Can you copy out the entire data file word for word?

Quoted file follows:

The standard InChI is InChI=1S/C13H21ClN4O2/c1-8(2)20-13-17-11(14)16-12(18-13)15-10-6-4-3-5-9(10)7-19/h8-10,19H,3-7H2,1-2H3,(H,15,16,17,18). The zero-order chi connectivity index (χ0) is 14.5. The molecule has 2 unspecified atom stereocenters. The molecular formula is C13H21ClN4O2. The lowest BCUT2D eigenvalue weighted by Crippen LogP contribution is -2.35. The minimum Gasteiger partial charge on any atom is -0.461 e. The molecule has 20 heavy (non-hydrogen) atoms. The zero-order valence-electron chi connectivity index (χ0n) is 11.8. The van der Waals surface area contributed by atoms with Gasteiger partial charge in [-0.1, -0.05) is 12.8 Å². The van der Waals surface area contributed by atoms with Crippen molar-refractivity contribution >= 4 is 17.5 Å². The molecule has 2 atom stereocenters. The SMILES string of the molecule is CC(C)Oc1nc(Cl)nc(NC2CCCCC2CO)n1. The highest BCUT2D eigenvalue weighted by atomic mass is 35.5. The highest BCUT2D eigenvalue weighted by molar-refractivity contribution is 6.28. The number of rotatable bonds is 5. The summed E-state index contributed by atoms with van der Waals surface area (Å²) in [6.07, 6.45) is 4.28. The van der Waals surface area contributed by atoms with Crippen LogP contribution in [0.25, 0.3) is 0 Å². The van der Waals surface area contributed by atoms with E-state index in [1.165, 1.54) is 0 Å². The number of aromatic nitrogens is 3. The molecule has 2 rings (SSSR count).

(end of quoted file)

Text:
The standard InChI is InChI=1S/C13H21ClN4O2/c1-8(2)20-13-17-11(14)16-12(18-13)15-10-6-4-3-5-9(10)7-19/h8-10,19H,3-7H2,1-2H3,(H,15,16,17,18). The zero-order chi connectivity index (χ0) is 14.5. The molecule has 2 unspecified atom stereocenters. The molecular formula is C13H21ClN4O2. The lowest BCUT2D eigenvalue weighted by Crippen LogP contribution is -2.35. The minimum Gasteiger partial charge on any atom is -0.461 e. The molecule has 20 heavy (non-hydrogen) atoms. The zero-order valence-electron chi connectivity index (χ0n) is 11.8. The van der Waals surface area contributed by atoms with Gasteiger partial charge in [-0.1, -0.05) is 12.8 Å². The van der Waals surface area contributed by atoms with Crippen molar-refractivity contribution >= 4 is 17.5 Å². The molecule has 2 atom stereocenters. The SMILES string of the molecule is CC(C)Oc1nc(Cl)nc(NC2CCCCC2CO)n1. The highest BCUT2D eigenvalue weighted by atomic mass is 35.5. The highest BCUT2D eigenvalue weighted by molar-refractivity contribution is 6.28. The number of rotatable bonds is 5. The summed E-state index contributed by atoms with van der Waals surface area (Å²) in [6.07, 6.45) is 4.28. The van der Waals surface area contributed by atoms with Crippen LogP contribution in [0.25, 0.3) is 0 Å². The van der Waals surface area contributed by atoms with E-state index in [1.165, 1.54) is 0 Å². The number of aromatic nitrogens is 3. The molecule has 2 rings (SSSR count).